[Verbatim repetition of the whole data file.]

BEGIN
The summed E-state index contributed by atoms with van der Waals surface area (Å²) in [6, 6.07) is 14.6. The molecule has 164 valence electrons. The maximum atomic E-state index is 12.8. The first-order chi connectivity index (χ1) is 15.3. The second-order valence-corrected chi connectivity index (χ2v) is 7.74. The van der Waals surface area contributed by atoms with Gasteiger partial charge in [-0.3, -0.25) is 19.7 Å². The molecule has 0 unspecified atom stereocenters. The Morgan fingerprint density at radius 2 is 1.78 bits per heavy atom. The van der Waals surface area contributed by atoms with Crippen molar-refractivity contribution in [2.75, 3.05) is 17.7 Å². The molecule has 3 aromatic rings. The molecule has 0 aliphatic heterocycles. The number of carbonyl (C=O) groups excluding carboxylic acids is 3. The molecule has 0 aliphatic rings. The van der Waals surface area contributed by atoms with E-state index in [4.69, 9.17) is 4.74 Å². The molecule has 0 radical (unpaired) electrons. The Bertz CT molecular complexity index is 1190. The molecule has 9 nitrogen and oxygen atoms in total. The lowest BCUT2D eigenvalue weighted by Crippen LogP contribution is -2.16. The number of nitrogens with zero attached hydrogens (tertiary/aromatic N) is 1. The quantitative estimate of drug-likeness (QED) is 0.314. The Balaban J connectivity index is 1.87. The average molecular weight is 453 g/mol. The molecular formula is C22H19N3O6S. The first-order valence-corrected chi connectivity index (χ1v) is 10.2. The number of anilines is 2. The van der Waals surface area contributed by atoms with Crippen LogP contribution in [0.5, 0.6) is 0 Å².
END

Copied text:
The summed E-state index contributed by atoms with van der Waals surface area (Å²) in [6, 6.07) is 14.6. The molecule has 164 valence electrons. The maximum atomic E-state index is 12.8. The first-order chi connectivity index (χ1) is 15.3. The second-order valence-corrected chi connectivity index (χ2v) is 7.74. The van der Waals surface area contributed by atoms with Gasteiger partial charge in [-0.3, -0.25) is 19.7 Å². The molecule has 0 unspecified atom stereocenters. The Morgan fingerprint density at radius 2 is 1.78 bits per heavy atom. The van der Waals surface area contributed by atoms with Crippen molar-refractivity contribution in [2.75, 3.05) is 17.7 Å². The molecule has 3 aromatic rings. The molecule has 0 aliphatic heterocycles. The number of carbonyl (C=O) groups excluding carboxylic acids is 3. The molecule has 0 aliphatic rings. The van der Waals surface area contributed by atoms with E-state index in [4.69, 9.17) is 4.74 Å². The molecule has 0 radical (unpaired) electrons. The Bertz CT molecular complexity index is 1190. The molecule has 9 nitrogen and oxygen atoms in total. The lowest BCUT2D eigenvalue weighted by Crippen LogP contribution is -2.16. The number of nitrogens with zero attached hydrogens (tertiary/aromatic N) is 1. The quantitative estimate of drug-likeness (QED) is 0.314. The Balaban J connectivity index is 1.87. The average molecular weight is 453 g/mol. The molecular formula is C22H19N3O6S. The first-order valence-corrected chi connectivity index (χ1v) is 10.2. The number of anilines is 2. The van der Waals surface area contributed by atoms with Crippen LogP contribution in [0.5, 0.6) is 0 Å².